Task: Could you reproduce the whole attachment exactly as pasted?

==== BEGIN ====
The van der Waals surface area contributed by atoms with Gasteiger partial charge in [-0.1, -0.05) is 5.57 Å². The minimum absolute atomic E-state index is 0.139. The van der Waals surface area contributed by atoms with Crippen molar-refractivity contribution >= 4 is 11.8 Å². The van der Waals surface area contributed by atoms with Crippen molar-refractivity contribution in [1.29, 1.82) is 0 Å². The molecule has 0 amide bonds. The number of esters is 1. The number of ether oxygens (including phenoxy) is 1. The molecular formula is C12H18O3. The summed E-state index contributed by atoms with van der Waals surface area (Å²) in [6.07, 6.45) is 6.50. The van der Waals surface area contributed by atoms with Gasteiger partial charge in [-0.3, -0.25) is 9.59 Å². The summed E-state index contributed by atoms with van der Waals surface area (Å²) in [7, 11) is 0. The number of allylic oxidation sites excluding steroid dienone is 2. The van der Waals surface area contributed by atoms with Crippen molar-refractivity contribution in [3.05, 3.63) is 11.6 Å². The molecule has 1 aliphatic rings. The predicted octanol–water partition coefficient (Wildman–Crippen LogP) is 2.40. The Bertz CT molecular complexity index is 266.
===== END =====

The van der Waals surface area contributed by atoms with Gasteiger partial charge in [-0.1, -0.05) is 5.57 Å². The minimum absolute atomic E-state index is 0.139. The van der Waals surface area contributed by atoms with Crippen molar-refractivity contribution >= 4 is 11.8 Å². The van der Waals surface area contributed by atoms with Crippen molar-refractivity contribution in [1.29, 1.82) is 0 Å². The molecule has 0 amide bonds. The number of esters is 1. The number of ether oxygens (including phenoxy) is 1. The molecular formula is C12H18O3. The summed E-state index contributed by atoms with van der Waals surface area (Å²) in [6.07, 6.45) is 6.50. The van der Waals surface area contributed by atoms with Gasteiger partial charge in [-0.3, -0.25) is 9.59 Å². The summed E-state index contributed by atoms with van der Waals surface area (Å²) in [7, 11) is 0. The number of allylic oxidation sites excluding steroid dienone is 2. The van der Waals surface area contributed by atoms with Crippen molar-refractivity contribution in [3.05, 3.63) is 11.6 Å². The molecule has 1 aliphatic rings. The predicted octanol–water partition coefficient (Wildman–Crippen LogP) is 2.40. The Bertz CT molecular complexity index is 266.